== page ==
Big Red and the Little Bitty Wolf by Jeanie Franz Ransom

Big Red 61GdGSYfgnL__SX398_BO1,204,203,200_Big Red and the Little Bitty Wolf: A Story About Bullying

Jeanie Franz Ransom, Author

Jennifer Zivoin, Illustrator

Magination Press, Fiction, Feb. 15, 2016

Suitable for Ages: 3-6

Themes: Animals, Wolves, Bullying, Fairy Tale, Courage

Opening: “There was only one path that led from where Little Bitty Wolf lived to where he went to school at Pine Cone Elementary. And that was a problem.”

Synopsis: Little Bitty Wolf has a big problem. He used to love to walk to school until Big Red Riding Hood moves into the neighborhood. Big Red is mean and she loves to tease and terrorize Little Bitty.  She hides behind trees and scares Little Bitty, trips him, pulls his tail and snatches his lunch basket. He tries to ignore her. He stands up to her and tells her to stop, but nothing works. What will he do? Little Bitty talks to his parents and to the school counselor, Mr. Know-It-Owl. He tries something totally unexpected to get Big Red to stop!

Why I like this book:

Jennifer Zivoin has penned a charming twist on the classic story of Little Red Riding Hood. The author turns the story topsy-turvy and Little Bitty Wolf is the target of taunting and bullying by a larger-than-life mean girl, Big Red.  Children will identify with the relentless teasing in this very original fairy tale. Little Bitty Wolf is an adorable  character with heart and determination. Kids will cheer for this little wolf as he attempts to reason and outsmart Big Red in order to get her to stop.  Jennifer Zivoin’s illustrations are richly textured, beautiful, lively and powerful!  The expressions on the faces of Big Red and Little Bitty are priceless. I like the teamwork between the author and illustrator.

Resources:  This is a perfect topic for the beginning of the school year and a way to engage students in a discussion about how they treat each other!  Big Red and the Little Bitty Wolf is an excellent resource for teaching children good emotional techniques and to stand up for what is right. The book includes a Note to Parents and Caregivers about how to spot the common signs that indicate their child is the victim of bullying, witnesses bullying or is the perpetrator of bullying.

Every Friday, authors and KidLit bloggers post a favorite picture book. To see a complete listing of all the Perfect Picture Books (PPB) with resources, please visit author Susanna Leonard Hill’s Perfect Picture Books.  

About Patricia Tiltonhttps://childrensbooksheal.wordpress.comI want "Children's Books Heal" to be a resource for parents, grandparents, teachers and school counselors. My goal is to share books on a wide range of topics that have a healing impact on children who are facing challenges in their lives. If you are looking for good books on grief, autism, visual and hearing impairments, special needs, diversity, bullying, military families and social justice issues, you've come to the right place. I also share books that encourage art, imagination and creativity. I am always searching for those special gems to share with you. If you have a suggestion, please let me know.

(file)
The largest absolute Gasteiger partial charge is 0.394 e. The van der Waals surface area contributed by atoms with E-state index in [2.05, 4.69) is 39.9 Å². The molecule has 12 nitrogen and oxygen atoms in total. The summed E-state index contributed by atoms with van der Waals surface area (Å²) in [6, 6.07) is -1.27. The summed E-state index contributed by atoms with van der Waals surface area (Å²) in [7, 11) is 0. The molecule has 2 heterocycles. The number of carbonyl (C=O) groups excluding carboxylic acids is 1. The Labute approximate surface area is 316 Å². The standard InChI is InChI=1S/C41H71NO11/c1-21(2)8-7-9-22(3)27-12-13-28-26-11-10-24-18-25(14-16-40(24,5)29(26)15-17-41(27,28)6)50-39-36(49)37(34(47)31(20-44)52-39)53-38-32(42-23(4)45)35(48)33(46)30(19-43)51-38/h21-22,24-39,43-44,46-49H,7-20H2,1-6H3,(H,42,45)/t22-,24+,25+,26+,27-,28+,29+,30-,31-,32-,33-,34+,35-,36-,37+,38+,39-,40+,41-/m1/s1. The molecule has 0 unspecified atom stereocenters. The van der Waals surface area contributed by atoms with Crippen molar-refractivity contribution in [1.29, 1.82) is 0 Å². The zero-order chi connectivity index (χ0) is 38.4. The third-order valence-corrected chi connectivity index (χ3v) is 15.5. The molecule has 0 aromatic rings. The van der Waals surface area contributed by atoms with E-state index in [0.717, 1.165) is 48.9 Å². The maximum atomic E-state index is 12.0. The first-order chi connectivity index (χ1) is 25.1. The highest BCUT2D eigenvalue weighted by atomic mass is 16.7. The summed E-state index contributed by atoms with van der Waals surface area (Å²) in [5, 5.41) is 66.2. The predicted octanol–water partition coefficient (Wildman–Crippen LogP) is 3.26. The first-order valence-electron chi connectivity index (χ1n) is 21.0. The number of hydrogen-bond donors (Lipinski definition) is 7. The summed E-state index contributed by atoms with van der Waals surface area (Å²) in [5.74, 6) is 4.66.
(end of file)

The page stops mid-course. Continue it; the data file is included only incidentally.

44 thoughts on “Big Red and the Little Bitty Wolf by Jeanie Franz Ransom

  1. Oh, how fun to see a book illustrated by Jennifer Zivoin! She’s in my Indiana SCBWI chapter (and I just bought her old HP printer from her this summer since she has switched to digital painting…LOL!). Gotta check this one out!

  2. I reviewed this book earlier this year. I enjoyed the twist on the classic story, and I thought the parent resources at the back of the book were very helpful.

  3. I love the name, Mr. Know-It-Owl. I’m definitely checking out this book. I’ve taught my daughter not to look hurt or upset if anyone teases her because if a bully sees he can hurt you, he or she will continue. I’m curious what techniques Little Bitty Wolf uses. Thanks for a great post!

    • When I worked as K-2 counselor, I had a puppet I named “Mr. Know-It-Owl” that “helped” me with classroom guidance lessons. The students loved him, and I’ll admit, I did, too, even though I’d never been a puppet fan before! When I wrote this book, I knew I wanted to have Mr. Know-It-Owl as the counselor. Thought I’d share this little “fun fact,” and hope you find the book to be helpful!

      • Jeanie,
        Thank you for visiting and sharing that fun fact about how you named the owl Mr. Know-It-Owl in your story. Excellent story and as you can see readers were captivated by your story of Big Red and Little Bitty Wolf.
        Patricia

      • Dear Jeanie Ransom, I’m smiling that you had a puppet to help you as a counselor. When I was quite young, my grandmother sent me puppets from Germany which I kept over the years. Since my daughter was three, I have brought out certain puppets that she feels comfortable telling her troubles to. It’s a plus that I studied psychology in college, but I am continually amazed that the puppets help her open up about issues she feels uncomfortable telling me about.

        I have your book on order at my library, and I’m looking forward to reading it.

      • Thank you, Jeanie, for visiting my website. I’m glad you enjoyed my review of your book! As you see by the comments, readers really love your book! It is such a great classroom book for the beginning of the school year!
        Best,
        Patricia

  4. A beautiful looking book with a great resource. Love that they switched it around so wolf is not bad. This will be great in schools and in libraries everywhere. Nice choice Pat, as always.

  5. This looks like a different take on a classic story… what fun. And what a good way to open discussion on bullying.

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